WHITNEY LANE HOLDINGS LLC v. DON REALTY LLC

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Supreme Court, Appellate Division, Third Department, New York.

WHITNEY LANE HOLDINGS, LLC, Appellant, v. DON REALTY, LLC, et al., Respondents.

519622

Decided: April 16, 2015

Before:  Lahtinen, J.P., Garry, Rose and Devine, JJ. McHale Law Firm, New York City (Paul Burg of counsel), for appellant. E. Stewart Jones Hacker Murphy, Latham (Ryan M. Finn of counsel), for respondents.

MEMORANDUM AND ORDER

Calendar Date:  February 20, 2015

Appeal from an order of the Supreme Court (Ferradino, J.), entered May 16, 2014 in Saratoga County, which granted defendants' motion to vacate a prior order of the court.

This action involves a dispute about a commercial real estate transaction.   Alleging noncompliance with some of its discovery demands, plaintiff moved for a preclusion order and to strike defendants' answer.   Defendants did not submit any papers in opposition and, accordingly, Supreme Court granted the motion.   Defendants promptly moved to vacate the order asserting, among other things, that they had not been served with plaintiff's motion papers and that they had already substantially complied with the disputed discovery demands.   Supreme Court granted defendants' motion and plaintiff now appeals.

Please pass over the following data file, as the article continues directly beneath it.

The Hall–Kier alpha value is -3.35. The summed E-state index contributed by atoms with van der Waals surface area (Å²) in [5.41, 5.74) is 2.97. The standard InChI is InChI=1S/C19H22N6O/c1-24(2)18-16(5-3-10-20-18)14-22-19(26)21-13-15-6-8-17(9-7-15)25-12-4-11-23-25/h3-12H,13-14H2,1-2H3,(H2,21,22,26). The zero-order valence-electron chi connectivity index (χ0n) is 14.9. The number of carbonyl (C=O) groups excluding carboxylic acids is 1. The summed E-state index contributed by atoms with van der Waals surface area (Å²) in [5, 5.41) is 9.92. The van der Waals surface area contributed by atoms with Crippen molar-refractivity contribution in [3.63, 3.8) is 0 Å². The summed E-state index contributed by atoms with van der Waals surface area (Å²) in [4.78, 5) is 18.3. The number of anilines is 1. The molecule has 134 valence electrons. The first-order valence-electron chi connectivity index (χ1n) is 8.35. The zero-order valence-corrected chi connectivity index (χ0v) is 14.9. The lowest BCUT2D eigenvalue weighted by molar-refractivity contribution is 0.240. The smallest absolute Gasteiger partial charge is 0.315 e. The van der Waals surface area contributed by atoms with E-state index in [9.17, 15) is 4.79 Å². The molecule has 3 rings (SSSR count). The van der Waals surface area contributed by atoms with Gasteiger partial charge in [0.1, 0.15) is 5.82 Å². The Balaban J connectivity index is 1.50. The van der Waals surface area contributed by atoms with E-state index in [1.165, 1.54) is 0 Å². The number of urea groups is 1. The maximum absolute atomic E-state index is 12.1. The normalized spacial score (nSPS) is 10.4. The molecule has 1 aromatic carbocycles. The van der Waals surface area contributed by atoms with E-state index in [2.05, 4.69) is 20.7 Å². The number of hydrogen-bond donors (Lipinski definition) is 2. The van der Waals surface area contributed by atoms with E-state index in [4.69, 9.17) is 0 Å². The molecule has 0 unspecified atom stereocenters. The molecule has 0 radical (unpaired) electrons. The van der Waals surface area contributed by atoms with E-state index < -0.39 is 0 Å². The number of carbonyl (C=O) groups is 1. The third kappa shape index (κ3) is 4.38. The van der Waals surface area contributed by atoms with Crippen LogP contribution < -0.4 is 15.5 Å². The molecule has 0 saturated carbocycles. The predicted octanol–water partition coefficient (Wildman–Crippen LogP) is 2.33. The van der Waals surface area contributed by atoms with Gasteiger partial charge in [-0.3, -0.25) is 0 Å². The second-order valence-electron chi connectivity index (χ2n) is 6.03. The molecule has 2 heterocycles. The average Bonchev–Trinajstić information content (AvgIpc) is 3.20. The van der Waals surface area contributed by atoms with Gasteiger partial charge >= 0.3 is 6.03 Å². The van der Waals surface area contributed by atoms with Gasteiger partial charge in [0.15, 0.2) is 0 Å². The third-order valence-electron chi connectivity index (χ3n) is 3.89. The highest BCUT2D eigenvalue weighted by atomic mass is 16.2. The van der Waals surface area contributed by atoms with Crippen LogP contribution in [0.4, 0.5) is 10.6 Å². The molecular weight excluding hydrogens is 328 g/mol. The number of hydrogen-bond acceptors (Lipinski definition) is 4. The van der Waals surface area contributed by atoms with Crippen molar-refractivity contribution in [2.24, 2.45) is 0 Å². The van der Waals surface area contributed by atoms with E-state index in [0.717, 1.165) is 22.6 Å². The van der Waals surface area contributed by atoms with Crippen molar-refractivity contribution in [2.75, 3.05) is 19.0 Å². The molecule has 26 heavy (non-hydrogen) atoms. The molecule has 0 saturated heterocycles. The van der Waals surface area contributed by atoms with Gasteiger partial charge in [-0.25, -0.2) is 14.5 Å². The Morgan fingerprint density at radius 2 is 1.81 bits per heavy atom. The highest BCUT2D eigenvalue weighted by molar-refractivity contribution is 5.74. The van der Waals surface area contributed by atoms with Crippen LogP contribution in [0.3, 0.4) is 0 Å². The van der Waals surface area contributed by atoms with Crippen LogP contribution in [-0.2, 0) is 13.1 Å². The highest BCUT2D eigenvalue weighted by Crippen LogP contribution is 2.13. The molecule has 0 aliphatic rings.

We affirm.   To vacate their default in failing to oppose the motion, defendants were “required to demonstrate a reasonable excuse for the default and a potentially meritorious opposition to the motion” (Remote Meter Tech. of NY, Inc., v Aris Realty Corp., 83 AD3d 1030, 1032 [2011];  see Wood v. Tuttle, 106 AD3d 1393, 1394 [2013] ).  “Supreme Court's decision on a motion to vacate a default will only be disturbed in the event of an abuse of discretion” (Aaron v Carter, Conboy, Case, Blackmore, Napierski & Maloney, P.C., 12 AD3d 753, 754–755 [2004] [citation omitted] ).   Here, Supreme Court credited defendants' explanation for their failure to respond to plaintiff's preclusion motion, which included a lack of service upon them of the motion and a miscommunication regarding discovery that had already been provided.   The court further found potential merit in defendants' opposition to the motion since defendants had apparently provided plaintiff's former counsel with 10 boxes of records, which defendants asserted encompassed the current demands by plaintiff.   Supreme Court did not abuse its discretion in vacating the order, and its decision is also consistent with the preference for resolving cases on the merits (see Gurin v. Pogge, 112 AD3d 1028, 1030 [2013] ).

Garry, Rose and Devine, JJ., concur.

ORDERED that the order is affirmed, with costs.

ENTER:

Robert D. Mayberger

Clerk of the Court

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